For being an exact rematch of last year’s ALDS, the roles of the Rays and Rangers have been reversed since last season. Last year, the Rays were the favorites; they were loaded with talent in Matt Garza, Rafael Soriano, Carlos Pena, and a pre-Boston Carl Crawford. They won 96 games and beat out the Yankees for the AL East title, while the Rangers won 90 games and reached the postseason for the first time in over a decade. The Rangers were underdogs, but underdogs with a dominant starting rotation and a gutsy, scrappy* attitude.
*Yeah, I just used scrappy in FanGraphs post. I should probably hand in my resignation now.
This season, though, it’s the Rangers who enter the postseason having won 96 games, and they are undoubtedly the favorites in this series. While Vegas has the two teams as a close matchup — odds for the pennant: Rays 4/1; Rangers 13/4 — the Rangers simply have the better team here. They have one of the best offenses in the majors (.348 wOBA), and they are very balanced team, good against both righties and lefties. Their starting pitching staff shouldn’t be overlooked, as they have three starters with sub-4 ERAs and FIPs in C.J. Wilson, Derek Holland, and Matt Harrison. They aren’t going to be an easy team to walk through.
Meanwhile, the Rays have a mediocre offense (.320 wOBA) and have been carried into the postseason primarily on the wings of their pitching (3.58 ERA, 4.03 FIP) and defense (2nd in majors in UZR, 1st in DRS). They got hot down the stretch, going 17-10 in September and beating up on the Yankees and Red Sox, so this year they’re the club with the “intangibles” going for them.
But let’s dig in a bit deeper and take a look at some of the potential key matchups on either side. Both clubs have hidden strengths that could prove to be the deciding factor in the series.
The Rangers’ Secret Weapon: Their Bullpen
You’d never know it from the leaderboard, where their bullpen ranks second to last in the majors with a 4.38 FIP (and 26th with a 4.11 ERA), but the Rangers have an absolutely dangerous back end to their bullpen. Neftali Feliz is still a shut-down closer — although he’s developed a walking tendency this season (4.3 BB/9) — and Darren Oliver provides the Rangers with a dominant left-handed reliever as well (2.29 ERA, 2.77 FIP).
Around these two studs, the Rangers have added a collection of scary-good arms recently. They traded for Mike Adams and Koji Uehara midseason, and they have moved Alexi Ogando back into the bullpen for the postseason. Even though the Rays are a difficult team to play matchups against, the Rangers have a collection of five bullpen aces that are dominant against either hand…and the Rays lack any big bats on their bench for pinch hit matchups. With these five relievers, the Rangers can theoretically turn a ballgame into a five inning affair.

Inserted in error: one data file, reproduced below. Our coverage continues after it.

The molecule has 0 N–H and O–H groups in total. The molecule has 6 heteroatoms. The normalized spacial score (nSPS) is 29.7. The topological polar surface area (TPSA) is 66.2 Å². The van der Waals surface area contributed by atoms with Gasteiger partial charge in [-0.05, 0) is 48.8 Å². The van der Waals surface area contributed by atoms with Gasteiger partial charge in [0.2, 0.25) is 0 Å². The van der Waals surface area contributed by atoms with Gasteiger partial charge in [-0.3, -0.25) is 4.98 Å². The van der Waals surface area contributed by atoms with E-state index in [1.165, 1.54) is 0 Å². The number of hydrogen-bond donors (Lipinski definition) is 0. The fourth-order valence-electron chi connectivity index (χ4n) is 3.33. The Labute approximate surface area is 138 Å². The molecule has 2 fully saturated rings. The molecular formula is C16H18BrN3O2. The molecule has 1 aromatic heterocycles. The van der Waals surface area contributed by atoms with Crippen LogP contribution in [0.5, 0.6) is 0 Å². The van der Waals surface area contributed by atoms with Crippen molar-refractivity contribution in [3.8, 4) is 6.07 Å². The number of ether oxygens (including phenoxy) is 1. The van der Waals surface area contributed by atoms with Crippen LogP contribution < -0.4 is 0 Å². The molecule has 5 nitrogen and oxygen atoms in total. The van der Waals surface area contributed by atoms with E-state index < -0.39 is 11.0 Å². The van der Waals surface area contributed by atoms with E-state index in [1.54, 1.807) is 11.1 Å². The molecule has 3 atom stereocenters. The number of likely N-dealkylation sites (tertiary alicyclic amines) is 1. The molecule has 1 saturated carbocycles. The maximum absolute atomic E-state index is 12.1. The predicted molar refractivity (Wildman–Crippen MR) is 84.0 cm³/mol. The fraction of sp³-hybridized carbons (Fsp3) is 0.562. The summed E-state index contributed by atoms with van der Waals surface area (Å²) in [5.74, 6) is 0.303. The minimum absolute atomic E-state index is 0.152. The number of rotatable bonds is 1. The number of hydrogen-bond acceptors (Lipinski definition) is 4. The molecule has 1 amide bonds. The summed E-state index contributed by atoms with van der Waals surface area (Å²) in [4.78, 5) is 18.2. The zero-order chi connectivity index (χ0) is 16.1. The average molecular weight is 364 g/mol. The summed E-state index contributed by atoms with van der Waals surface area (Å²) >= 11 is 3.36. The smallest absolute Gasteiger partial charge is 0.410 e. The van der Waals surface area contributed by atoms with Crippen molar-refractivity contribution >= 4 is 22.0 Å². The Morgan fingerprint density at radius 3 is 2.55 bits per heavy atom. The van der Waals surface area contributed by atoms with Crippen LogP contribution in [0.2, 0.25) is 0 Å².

Viewed in this context, the weakest link for the Rangers is their starting pitching. The Rays will need to hit the Rangers hard in the early innings if they want to have a chance in this series, so a lot will hang on if C.J. Wilson, Derek Holland, and Colby Lewis have their A-games or not.
Oh, and I can’t forget this: the Rangers also have Mike Gonzalez in their bullpen. He’s essentially a LOOGY at this point (2.78 FIP vs. lefties, 5.59 FIP vs. righties), and the Rays have hit him hard in the past. If Ron Washington is silly enough to let him face any right-handed hitter on the Rays, that’s going to make me smile.
The Rays’ Secret Weapon: Matt Moore
I’ve already written extensively about Matt Moore for FanGraphs, so it should be blatantly obvious that I have a serious man-crush going on. In my mind, he’s already one of Tampa Bay’s best pitchers, and I believe Joe Maddon is making a great choice in having him start Game One. But in case you don’t believe me, here are some #MattMooreFacts:
– His minor league numbers (13.5 K/9, 3.1 BB/9 in Triple-A) are comparable to such starters as Tim Lincecum, Stephen Strasburg, Tommy Hanson, and Jered Weaver. There are pitching prospects, and then there are pitching prospects. Matt Moore falls into the later category.
– In his first major league start — which took place against the Yankees, in New York, in the midst of a playoff race — he struck out 11 hitters in only five innings pitched. He’s the first pitcher ever to strike out 11 Yankees in five innings (or less) of work. And while you might say, “Why did he only last five innings?”, Moore only threw 84 pitches that day and left early before the Rays had scored 13 runs already.
– On pure stuff alone, Moore could potentially be considered the best pitcher on the Rays’ staff right now. This might seem like quite the exaggeration, but scouts are in love with Moore’s pitches; I’ve tried finding someone with a negative opinion of him, but everywhere I look all his pitches are being ranked as “plus”. His fastball, changeup, and curve (looks like a slider) are all very refined for a 22-year-old.
To help put this in perspective, try imagining what the hype would have been like if Stephen Strasburg made his second career start in Game One of a playoff series. Yeah. This is a big deal.
The Rays’ hopes this postseason are centered squarely on their pitching — and notably, their starting pitching. While the Rays’ bullpen has started to coalesce as the season has progressed, their team’s main strength is in their pitching, and they will only go as far as their pitching takes them. With this in mind, Moore could be the X Factor — an ace that almost no one has seen yet. The Rangers are a very right-handed heavy lineup and have hit both hands well this season, but I’m not sure it will make much of a difference against a pitcher of Moore’s caliber. If he goes out and pitches like he is capable of, the Rays have a very good chance of starting off this series on the right foot.
And yes, you’ll want to watch this first game. It could be a doozy.